All these tenses are so many aorists of the present.

Gnomologic sentences after the same manner make likewise aorists of the future: Tu nihil admittes in te, formidine poenæ.

Hor. So too legislative sentences, Thou shalt not kill, Thou shalt not steal, &c.; for this means no one particular future time, but is a prohibition extended indefinitely to every part of time future.

We pass from aorists to the inceptive tenses.

These may be found in part supplied (like many other tenses) by verbs auxiliar. Meanw ypábelv. Scripturus sum. “ I am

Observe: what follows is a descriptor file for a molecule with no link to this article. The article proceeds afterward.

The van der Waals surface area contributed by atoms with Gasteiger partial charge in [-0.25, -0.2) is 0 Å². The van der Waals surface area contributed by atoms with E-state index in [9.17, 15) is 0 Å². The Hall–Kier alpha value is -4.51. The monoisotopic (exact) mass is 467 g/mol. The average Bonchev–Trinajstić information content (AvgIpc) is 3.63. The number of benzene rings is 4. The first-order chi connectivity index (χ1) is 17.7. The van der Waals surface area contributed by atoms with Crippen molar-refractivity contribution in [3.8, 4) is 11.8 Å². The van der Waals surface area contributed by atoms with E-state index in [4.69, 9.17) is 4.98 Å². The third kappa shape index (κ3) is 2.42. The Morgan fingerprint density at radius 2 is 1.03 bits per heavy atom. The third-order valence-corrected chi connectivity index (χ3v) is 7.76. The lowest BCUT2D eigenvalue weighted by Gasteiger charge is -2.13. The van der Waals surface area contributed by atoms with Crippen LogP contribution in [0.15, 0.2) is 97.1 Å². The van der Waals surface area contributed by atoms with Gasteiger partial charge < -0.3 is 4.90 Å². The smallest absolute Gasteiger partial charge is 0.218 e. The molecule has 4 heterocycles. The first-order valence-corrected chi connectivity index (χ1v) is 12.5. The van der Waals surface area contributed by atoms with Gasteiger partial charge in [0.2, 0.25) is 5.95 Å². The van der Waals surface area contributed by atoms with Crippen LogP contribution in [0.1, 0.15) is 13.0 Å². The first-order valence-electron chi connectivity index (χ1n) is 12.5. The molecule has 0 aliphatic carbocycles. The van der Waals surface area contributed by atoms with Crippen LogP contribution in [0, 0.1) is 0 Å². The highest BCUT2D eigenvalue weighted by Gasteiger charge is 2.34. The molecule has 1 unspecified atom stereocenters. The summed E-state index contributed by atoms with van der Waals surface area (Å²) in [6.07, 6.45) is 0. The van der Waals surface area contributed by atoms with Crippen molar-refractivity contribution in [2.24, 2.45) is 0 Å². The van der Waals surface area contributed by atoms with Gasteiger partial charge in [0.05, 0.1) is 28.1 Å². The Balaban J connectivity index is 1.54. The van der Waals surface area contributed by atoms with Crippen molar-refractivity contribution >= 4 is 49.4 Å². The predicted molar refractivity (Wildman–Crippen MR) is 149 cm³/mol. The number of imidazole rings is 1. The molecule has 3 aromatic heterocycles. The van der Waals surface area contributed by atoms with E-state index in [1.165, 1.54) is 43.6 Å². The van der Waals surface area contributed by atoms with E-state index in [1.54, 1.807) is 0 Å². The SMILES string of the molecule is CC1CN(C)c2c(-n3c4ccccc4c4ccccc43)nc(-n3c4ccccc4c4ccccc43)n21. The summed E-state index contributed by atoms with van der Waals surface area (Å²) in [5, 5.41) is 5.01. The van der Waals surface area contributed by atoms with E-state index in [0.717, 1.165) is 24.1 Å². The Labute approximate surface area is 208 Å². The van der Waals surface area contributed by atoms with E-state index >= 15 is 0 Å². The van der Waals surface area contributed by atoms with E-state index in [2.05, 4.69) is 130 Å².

* The Latin tongue appears to be more particular instances being to be gathered than ordinarily deficient as to the article of from the context. Thus it is that feci means aorists. It has no peculiar form even for (as the same author informs us) both tean aorist of the past, and therefore (as hoinka and étoinoa, “ I have done it," and Priscian tells us) the præteritum is forced “ I did it;" vidi both éápaka and eldov, “I to do the double duty both of that aorist and have just seen it,” and “I saw it once. of the perfect present, its application in Prisc. Gram. I. viii. p.814, 838. edit. Putsch.